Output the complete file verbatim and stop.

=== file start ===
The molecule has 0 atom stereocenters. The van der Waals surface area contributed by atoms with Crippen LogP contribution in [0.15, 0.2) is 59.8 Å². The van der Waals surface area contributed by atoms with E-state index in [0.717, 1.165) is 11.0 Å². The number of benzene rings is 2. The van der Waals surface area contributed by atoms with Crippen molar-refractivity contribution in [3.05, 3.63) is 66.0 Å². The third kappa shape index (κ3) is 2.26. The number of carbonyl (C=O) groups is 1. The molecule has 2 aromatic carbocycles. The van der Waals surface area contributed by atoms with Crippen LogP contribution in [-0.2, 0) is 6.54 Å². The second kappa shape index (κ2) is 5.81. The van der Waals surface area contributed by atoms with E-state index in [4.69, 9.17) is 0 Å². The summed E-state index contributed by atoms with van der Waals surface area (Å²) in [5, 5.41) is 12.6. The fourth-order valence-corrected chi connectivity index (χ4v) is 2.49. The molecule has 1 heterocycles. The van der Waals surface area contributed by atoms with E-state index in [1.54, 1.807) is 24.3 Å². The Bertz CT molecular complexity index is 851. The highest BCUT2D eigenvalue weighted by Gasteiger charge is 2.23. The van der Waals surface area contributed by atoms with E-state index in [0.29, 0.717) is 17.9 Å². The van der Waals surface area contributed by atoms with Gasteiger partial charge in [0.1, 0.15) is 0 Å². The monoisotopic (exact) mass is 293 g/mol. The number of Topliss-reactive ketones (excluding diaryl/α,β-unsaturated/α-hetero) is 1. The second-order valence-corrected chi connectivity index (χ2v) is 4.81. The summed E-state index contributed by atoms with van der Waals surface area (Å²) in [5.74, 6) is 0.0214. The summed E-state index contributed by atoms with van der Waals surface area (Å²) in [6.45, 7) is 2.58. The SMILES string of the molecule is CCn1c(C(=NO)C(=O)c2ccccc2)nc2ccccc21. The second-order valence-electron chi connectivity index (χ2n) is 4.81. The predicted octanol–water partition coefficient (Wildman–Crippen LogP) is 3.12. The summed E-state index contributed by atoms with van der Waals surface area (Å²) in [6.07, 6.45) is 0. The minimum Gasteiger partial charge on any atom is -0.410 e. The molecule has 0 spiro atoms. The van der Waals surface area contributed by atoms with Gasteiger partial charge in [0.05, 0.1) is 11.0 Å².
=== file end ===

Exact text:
The molecule has 0 atom stereocenters. The van der Waals surface area contributed by atoms with Crippen LogP contribution in [0.15, 0.2) is 59.8 Å². The van der Waals surface area contributed by atoms with E-state index in [0.717, 1.165) is 11.0 Å². The number of benzene rings is 2. The van der Waals surface area contributed by atoms with Crippen molar-refractivity contribution in [3.05, 3.63) is 66.0 Å². The third kappa shape index (κ3) is 2.26. The number of carbonyl (C=O) groups is 1. The molecule has 2 aromatic carbocycles. The van der Waals surface area contributed by atoms with Crippen LogP contribution in [-0.2, 0) is 6.54 Å². The second kappa shape index (κ2) is 5.81. The van der Waals surface area contributed by atoms with E-state index in [4.69, 9.17) is 0 Å². The summed E-state index contributed by atoms with van der Waals surface area (Å²) in [5, 5.41) is 12.6. The fourth-order valence-corrected chi connectivity index (χ4v) is 2.49. The molecule has 1 heterocycles. The van der Waals surface area contributed by atoms with E-state index in [1.54, 1.807) is 24.3 Å². The Bertz CT molecular complexity index is 851. The highest BCUT2D eigenvalue weighted by Gasteiger charge is 2.23. The van der Waals surface area contributed by atoms with E-state index in [0.29, 0.717) is 17.9 Å². The van der Waals surface area contributed by atoms with Gasteiger partial charge in [0.1, 0.15) is 0 Å². The monoisotopic (exact) mass is 293 g/mol. The number of Topliss-reactive ketones (excluding diaryl/α,β-unsaturated/α-hetero) is 1. The second-order valence-corrected chi connectivity index (χ2v) is 4.81. The summed E-state index contributed by atoms with van der Waals surface area (Å²) in [5.74, 6) is 0.0214. The summed E-state index contributed by atoms with van der Waals surface area (Å²) in [6.45, 7) is 2.58. The SMILES string of the molecule is CCn1c(C(=NO)C(=O)c2ccccc2)nc2ccccc21. The second-order valence-electron chi connectivity index (χ2n) is 4.81. The predicted octanol–water partition coefficient (Wildman–Crippen LogP) is 3.12. The summed E-state index contributed by atoms with van der Waals surface area (Å²) in [6.07, 6.45) is 0. The minimum Gasteiger partial charge on any atom is -0.410 e. The molecule has 0 spiro atoms. The van der Waals surface area contributed by atoms with Gasteiger partial charge in [0.05, 0.1) is 11.0 Å².